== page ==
As the Weatherill administration searches for $766 million in health cuts – two-thirds of which are state cuts initiated long before the federal Budget was handed down – the State Government is in the midst of its ‘‘transforming health’’ consultation process. But how can it be a real transformation when it is focused on metropolitan hospitals?
How can we transform our hospital system if we don’t look at transforming all our hospitals, metropolitan and regional, public and private? How can we transform our health system when we don’t look beyond hospitals to engage GPs, carers, rehabilitation, community health, mental health, educators, medical research facilities and other health services?
Hoping to transform health by changing only a select number of hospitals is like thinking that buying aerial bombers alone will prevent the next fire. As the SA president of the Australian Medical Association Dr Patricia Montanaro put it last November, “Transforming public metropolitan hospitals is only part of the answer. We need to look at health across the whole system and state … We need more support for the things that keep people well and out of hospital”.
I am determined to refocus health reform on improving health outcomes – on delivering more holistic, preventive care and developing alternatives to hospitalisation. SA Minister for Health Jack Snelling’s current criticisms of the impact of Federal Government policies on local GPs smack of hypocrisy, given that over the last two years his own Government has cut more than 100 jobs from preventive health programs and turned its back on calls for a genuine transformation of the system.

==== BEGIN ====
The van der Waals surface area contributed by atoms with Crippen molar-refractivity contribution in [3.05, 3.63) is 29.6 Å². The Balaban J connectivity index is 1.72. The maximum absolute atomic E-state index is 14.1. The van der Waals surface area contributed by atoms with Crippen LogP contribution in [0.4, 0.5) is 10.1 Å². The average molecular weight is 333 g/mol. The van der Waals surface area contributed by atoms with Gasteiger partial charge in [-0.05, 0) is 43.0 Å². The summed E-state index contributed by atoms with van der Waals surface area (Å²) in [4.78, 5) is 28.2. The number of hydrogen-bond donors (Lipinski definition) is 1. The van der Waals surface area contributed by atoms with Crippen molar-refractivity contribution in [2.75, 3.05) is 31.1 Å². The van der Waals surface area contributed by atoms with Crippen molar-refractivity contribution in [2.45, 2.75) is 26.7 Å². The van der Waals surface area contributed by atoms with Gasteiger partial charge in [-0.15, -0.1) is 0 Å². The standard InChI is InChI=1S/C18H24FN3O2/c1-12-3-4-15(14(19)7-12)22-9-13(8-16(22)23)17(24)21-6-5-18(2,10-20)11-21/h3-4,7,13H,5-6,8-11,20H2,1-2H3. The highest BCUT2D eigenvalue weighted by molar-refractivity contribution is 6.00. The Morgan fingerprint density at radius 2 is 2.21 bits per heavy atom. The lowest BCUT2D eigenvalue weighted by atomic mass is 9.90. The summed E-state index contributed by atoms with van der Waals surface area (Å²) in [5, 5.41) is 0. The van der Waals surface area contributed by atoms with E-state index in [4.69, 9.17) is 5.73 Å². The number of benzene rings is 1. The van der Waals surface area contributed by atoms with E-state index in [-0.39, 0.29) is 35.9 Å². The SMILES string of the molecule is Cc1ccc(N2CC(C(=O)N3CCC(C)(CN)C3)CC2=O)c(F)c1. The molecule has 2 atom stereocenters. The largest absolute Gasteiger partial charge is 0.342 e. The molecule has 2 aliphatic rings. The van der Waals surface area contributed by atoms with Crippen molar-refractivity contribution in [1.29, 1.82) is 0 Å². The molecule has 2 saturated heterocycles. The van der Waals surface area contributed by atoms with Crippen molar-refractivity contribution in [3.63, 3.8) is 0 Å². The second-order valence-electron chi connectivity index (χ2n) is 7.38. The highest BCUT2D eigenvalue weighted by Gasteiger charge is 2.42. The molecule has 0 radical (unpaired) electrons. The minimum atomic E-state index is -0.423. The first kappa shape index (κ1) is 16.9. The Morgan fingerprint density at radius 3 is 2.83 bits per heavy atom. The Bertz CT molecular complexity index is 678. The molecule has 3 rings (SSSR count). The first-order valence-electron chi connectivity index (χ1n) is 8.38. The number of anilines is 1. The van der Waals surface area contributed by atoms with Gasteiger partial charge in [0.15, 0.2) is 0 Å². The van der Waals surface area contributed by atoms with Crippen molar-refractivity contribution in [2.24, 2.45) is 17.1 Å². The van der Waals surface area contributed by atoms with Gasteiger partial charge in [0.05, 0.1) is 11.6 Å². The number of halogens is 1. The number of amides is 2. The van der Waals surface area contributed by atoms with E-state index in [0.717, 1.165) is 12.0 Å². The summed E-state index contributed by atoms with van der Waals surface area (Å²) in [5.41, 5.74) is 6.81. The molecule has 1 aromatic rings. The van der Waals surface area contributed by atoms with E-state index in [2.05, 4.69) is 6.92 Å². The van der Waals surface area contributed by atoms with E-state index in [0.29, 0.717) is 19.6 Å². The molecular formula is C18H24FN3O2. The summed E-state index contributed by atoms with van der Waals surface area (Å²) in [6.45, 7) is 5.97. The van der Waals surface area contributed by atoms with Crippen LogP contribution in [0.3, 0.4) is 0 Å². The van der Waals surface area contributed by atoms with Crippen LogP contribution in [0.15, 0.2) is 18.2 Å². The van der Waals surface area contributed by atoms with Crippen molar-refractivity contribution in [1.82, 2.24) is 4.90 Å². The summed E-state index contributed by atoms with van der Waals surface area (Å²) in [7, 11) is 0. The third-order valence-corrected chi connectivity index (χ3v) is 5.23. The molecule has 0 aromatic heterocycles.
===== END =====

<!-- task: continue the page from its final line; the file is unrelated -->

Managing a diverse and dynamic range of services is hard, and especially hard to drive from the top down. Yet SA has the nation’s most bureaucratic and centralised health system.
Over the past 10 years, the Government has done away with local boards while the number of bureaucrats employed by SA Health has soared. In fact, the bureaucracy has been growing at a rate four times faster than the Weatherill Government has increased nurse numbers. We need to work with local clinicians and communities to craft local solutions for local problems. A Marshall government will redirect resources to employing more doctors and nurses, who are then able to decide what they need to provide the best patient care.
Centralised administration has failed to deliver an integrated and balanced health system. The SA health care system is ready for positive transformation– but when a Government focuses solely on metropolitan hospitals, you know that they are more concerned about cuts than care.